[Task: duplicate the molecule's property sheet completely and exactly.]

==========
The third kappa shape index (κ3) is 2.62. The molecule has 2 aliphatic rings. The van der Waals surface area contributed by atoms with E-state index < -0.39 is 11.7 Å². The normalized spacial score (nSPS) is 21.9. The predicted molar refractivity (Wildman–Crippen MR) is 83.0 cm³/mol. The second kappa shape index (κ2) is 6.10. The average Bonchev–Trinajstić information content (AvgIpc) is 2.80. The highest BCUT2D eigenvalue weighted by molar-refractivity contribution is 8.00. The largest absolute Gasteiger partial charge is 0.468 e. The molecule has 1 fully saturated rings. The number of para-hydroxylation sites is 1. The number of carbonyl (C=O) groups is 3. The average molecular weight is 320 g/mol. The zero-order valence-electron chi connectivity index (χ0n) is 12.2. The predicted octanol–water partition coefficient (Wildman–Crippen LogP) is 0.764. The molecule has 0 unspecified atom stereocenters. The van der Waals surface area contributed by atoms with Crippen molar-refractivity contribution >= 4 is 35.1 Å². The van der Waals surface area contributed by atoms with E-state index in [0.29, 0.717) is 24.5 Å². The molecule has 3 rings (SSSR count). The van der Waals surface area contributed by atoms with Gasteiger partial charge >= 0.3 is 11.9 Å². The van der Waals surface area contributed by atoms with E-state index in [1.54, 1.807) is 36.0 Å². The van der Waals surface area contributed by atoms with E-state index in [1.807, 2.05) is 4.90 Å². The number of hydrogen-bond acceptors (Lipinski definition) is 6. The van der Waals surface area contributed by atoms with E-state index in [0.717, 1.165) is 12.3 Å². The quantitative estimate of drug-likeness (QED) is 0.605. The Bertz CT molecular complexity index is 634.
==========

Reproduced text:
The third kappa shape index (κ3) is 2.62. The molecule has 2 aliphatic rings. The van der Waals surface area contributed by atoms with E-state index < -0.39 is 11.7 Å². The normalized spacial score (nSPS) is 21.9. The predicted molar refractivity (Wildman–Crippen MR) is 83.0 cm³/mol. The second kappa shape index (κ2) is 6.10. The average Bonchev–Trinajstić information content (AvgIpc) is 2.80. The highest BCUT2D eigenvalue weighted by molar-refractivity contribution is 8.00. The largest absolute Gasteiger partial charge is 0.468 e. The molecule has 1 fully saturated rings. The number of para-hydroxylation sites is 1. The number of carbonyl (C=O) groups is 3. The average molecular weight is 320 g/mol. The zero-order valence-electron chi connectivity index (χ0n) is 12.2. The predicted octanol–water partition coefficient (Wildman–Crippen LogP) is 0.764. The molecule has 0 unspecified atom stereocenters. The van der Waals surface area contributed by atoms with Crippen molar-refractivity contribution >= 4 is 35.1 Å². The van der Waals surface area contributed by atoms with E-state index in [0.29, 0.717) is 24.5 Å². The molecule has 3 rings (SSSR count). The van der Waals surface area contributed by atoms with Gasteiger partial charge >= 0.3 is 11.9 Å². The van der Waals surface area contributed by atoms with E-state index in [1.54, 1.807) is 36.0 Å². The van der Waals surface area contributed by atoms with E-state index in [1.807, 2.05) is 4.90 Å². The number of hydrogen-bond acceptors (Lipinski definition) is 6. The van der Waals surface area contributed by atoms with E-state index in [0.717, 1.165) is 12.3 Å². The quantitative estimate of drug-likeness (QED) is 0.605. The Bertz CT molecular complexity index is 634.